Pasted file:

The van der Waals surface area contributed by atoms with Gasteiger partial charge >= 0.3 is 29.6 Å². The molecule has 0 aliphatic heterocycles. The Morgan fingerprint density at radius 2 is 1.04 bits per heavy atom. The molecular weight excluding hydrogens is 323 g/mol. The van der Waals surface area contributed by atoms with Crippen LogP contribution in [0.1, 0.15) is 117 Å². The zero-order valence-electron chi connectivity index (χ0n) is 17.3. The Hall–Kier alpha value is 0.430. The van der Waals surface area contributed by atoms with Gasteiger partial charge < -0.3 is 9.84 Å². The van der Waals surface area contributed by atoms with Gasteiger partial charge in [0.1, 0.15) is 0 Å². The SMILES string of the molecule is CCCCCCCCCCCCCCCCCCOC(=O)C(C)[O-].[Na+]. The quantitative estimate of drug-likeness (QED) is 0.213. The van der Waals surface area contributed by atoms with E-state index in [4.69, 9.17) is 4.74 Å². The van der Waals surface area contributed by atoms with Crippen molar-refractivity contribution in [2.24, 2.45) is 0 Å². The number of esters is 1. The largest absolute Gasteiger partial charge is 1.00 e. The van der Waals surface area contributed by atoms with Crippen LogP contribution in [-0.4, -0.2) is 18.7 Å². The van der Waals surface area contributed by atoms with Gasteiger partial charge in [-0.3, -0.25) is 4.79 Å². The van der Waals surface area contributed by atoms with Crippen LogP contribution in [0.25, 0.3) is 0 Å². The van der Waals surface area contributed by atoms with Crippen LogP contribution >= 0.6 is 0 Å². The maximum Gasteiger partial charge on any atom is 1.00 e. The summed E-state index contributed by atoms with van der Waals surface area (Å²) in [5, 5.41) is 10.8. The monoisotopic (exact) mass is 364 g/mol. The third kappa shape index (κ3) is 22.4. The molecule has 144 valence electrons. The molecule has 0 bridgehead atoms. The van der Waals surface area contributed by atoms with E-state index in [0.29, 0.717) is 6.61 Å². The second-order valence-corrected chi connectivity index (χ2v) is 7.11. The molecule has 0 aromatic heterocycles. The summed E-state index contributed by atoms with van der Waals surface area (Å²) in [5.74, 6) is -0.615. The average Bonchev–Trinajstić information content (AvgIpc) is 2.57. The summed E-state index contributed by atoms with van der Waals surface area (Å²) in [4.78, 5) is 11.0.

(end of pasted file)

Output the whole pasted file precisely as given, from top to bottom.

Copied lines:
The van der Waals surface area contributed by atoms with Gasteiger partial charge >= 0.3 is 29.6 Å². The molecule has 0 aliphatic heterocycles. The Morgan fingerprint density at radius 2 is 1.04 bits per heavy atom. The molecular weight excluding hydrogens is 323 g/mol. The van der Waals surface area contributed by atoms with Crippen LogP contribution in [0.1, 0.15) is 117 Å². The zero-order valence-electron chi connectivity index (χ0n) is 17.3. The Hall–Kier alpha value is 0.430. The van der Waals surface area contributed by atoms with Gasteiger partial charge < -0.3 is 9.84 Å². The van der Waals surface area contributed by atoms with Gasteiger partial charge in [0.1, 0.15) is 0 Å². The SMILES string of the molecule is CCCCCCCCCCCCCCCCCCOC(=O)C(C)[O-].[Na+]. The quantitative estimate of drug-likeness (QED) is 0.213. The van der Waals surface area contributed by atoms with E-state index in [4.69, 9.17) is 4.74 Å². The van der Waals surface area contributed by atoms with Crippen molar-refractivity contribution in [2.24, 2.45) is 0 Å². The number of esters is 1. The largest absolute Gasteiger partial charge is 1.00 e. The van der Waals surface area contributed by atoms with Crippen LogP contribution in [-0.4, -0.2) is 18.7 Å². The van der Waals surface area contributed by atoms with Gasteiger partial charge in [-0.3, -0.25) is 4.79 Å². The van der Waals surface area contributed by atoms with Crippen LogP contribution in [0.25, 0.3) is 0 Å². The van der Waals surface area contributed by atoms with Crippen LogP contribution >= 0.6 is 0 Å². The maximum Gasteiger partial charge on any atom is 1.00 e. The summed E-state index contributed by atoms with van der Waals surface area (Å²) in [5, 5.41) is 10.8. The monoisotopic (exact) mass is 364 g/mol. The third kappa shape index (κ3) is 22.4. The molecule has 144 valence electrons. The molecule has 0 bridgehead atoms. The van der Waals surface area contributed by atoms with E-state index in [0.29, 0.717) is 6.61 Å². The second-order valence-corrected chi connectivity index (χ2v) is 7.11. The molecule has 0 aromatic heterocycles. The summed E-state index contributed by atoms with van der Waals surface area (Å²) in [5.74, 6) is -0.615. The average Bonchev–Trinajstić information content (AvgIpc) is 2.57. The summed E-state index contributed by atoms with van der Waals surface area (Å²) in [4.78, 5) is 11.0.